Please Note: This article is written for users of the following Microsoft Word versions: 97, 2000, 2002, and 2003. If you are using a later version (Word 2007 or later), this tip may not work for you. For a version of this tip written specifically for later versions of Word, click here: Defining Default Printers on a Document Level.
by Allen Wyatt
(last updated May 10, 2017)
Some programs remember, on a document-by-document basis, what printer you last used when working with that document. For instance, InDesign and QuarkXPress remember what printer was used to print any given document; if you switch from one document to another, the printer designated to print that document will also change.
Word, unfortunately, does not have such a capability. Instead, Word keeps track of printers on a session-by-session basis. In other words, when you start Word, it starts by assuming you want to print to your default Windows printer. If you later change to a different printer, that printer remains selected until you specifically make changes. When you quit your Word session and restart later, the selected printer again reverts to the default printer.
There are several ways you could work around this shortcoming. One is to define different custom printer buttons (one for each of your printers) and then simply use those to print different documents, as desired. If you want Word to do the remembering of which printer was used, then your only option is to create a macro that would do this for you. This approach, however, is not a trivial one. For this reason, the balance of this tip will discuss only the generalities of writing such a macro instead of presenting the actual macro code.
A simple way to implement such a macro system would be to define a special custom document property, and then use the contents of that property to store the name of the printer last used for the document. The document property could be set using the AutoClose macro, which is called whenever you close a document.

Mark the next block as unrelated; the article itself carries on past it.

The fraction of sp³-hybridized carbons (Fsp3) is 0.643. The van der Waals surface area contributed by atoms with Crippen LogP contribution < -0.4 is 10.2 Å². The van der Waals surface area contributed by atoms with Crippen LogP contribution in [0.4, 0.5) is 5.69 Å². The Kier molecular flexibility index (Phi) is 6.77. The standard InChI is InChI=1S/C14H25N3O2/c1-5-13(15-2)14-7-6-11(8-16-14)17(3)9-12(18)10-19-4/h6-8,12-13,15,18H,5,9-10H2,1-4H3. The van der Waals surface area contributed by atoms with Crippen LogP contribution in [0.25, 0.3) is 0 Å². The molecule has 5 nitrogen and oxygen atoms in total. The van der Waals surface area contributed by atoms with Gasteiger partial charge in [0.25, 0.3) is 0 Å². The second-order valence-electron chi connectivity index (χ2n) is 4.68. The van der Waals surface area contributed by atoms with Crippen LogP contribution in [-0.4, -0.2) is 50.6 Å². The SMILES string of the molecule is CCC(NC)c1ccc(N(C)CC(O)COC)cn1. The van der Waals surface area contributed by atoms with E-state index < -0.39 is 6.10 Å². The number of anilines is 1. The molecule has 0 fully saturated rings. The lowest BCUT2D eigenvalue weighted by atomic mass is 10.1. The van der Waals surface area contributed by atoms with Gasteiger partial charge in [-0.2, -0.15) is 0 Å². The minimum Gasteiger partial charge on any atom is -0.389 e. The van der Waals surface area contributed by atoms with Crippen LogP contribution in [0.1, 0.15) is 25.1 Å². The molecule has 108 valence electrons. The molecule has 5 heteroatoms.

Once the custom document property is set, a macro can read the value and reset the printer whenever you are ready to print. If the document property is not set or if it is set to a printer that is not available, then it could simply use the default Windows printer.
The trick in all this, of course, is to determine when the macro that does the printer switching should be executed. It could be placed in one of the Auto macros (such as AutoOpen), but that would not completely solve the problem. For instance, if you open two documents at the same time, the printer would remain set to the printer specified in the last document you opened.
A more useful solution may be to simply use macros to redefine the print command used within Word. When you chose to print your document, the macro would present the standard Print dialog box, but the selected printer would be changed to whatever printer is stored in the custom document property. The drawback to this approach is the same as the initial strength—that the printer isn't changed until actually printing. Word relies upon the selected printer driver to control its WYSIWYG display. In other words, the printer driver selected controls how information is displayed on the screen. If the printer driver changes just before printing, then what is printed may not match what is displayed on the screen.
The best solution would be to tie the printer-setting macro to an event that fired whenever a document attained focus (when the document was selected). Unfortunately, there is no such event available for document objects in VBA. (Which is very curious since there is such an object in Excel's implementation of VBA.)
The upshot of all this is that a complete solution will necessitate the changing of several different built-in Word commands. Which commands? It really depends on how you use Word. For instance, if you normally look at Print Preview before printing, then you will want to change the Print Preview command so that it changes the printer driver. Do you choose the Print command directly from the Print Preview screen? If so, then you will need to make changes to that command.
WordTips is your source for cost-effective Microsoft Word training. (Microsoft Word is the most popular word processing software in the world.) This tip (1551) applies to Microsoft Word 97, 2000, 2002, and 2003. You can find a version of this tip for the ribbon interface of Word (Word 2007 and later) here: Defining Default Printers on a Document Level.
Comprehensive VBA Guide Visual Basic for Applications (VBA) is the language used for writing macros in all Office programs. This complete guide shows both professionals and novices how to master VBA in order to customize the entire Office suite for their needs. Check out Mastering VBA for Office 2010 today!
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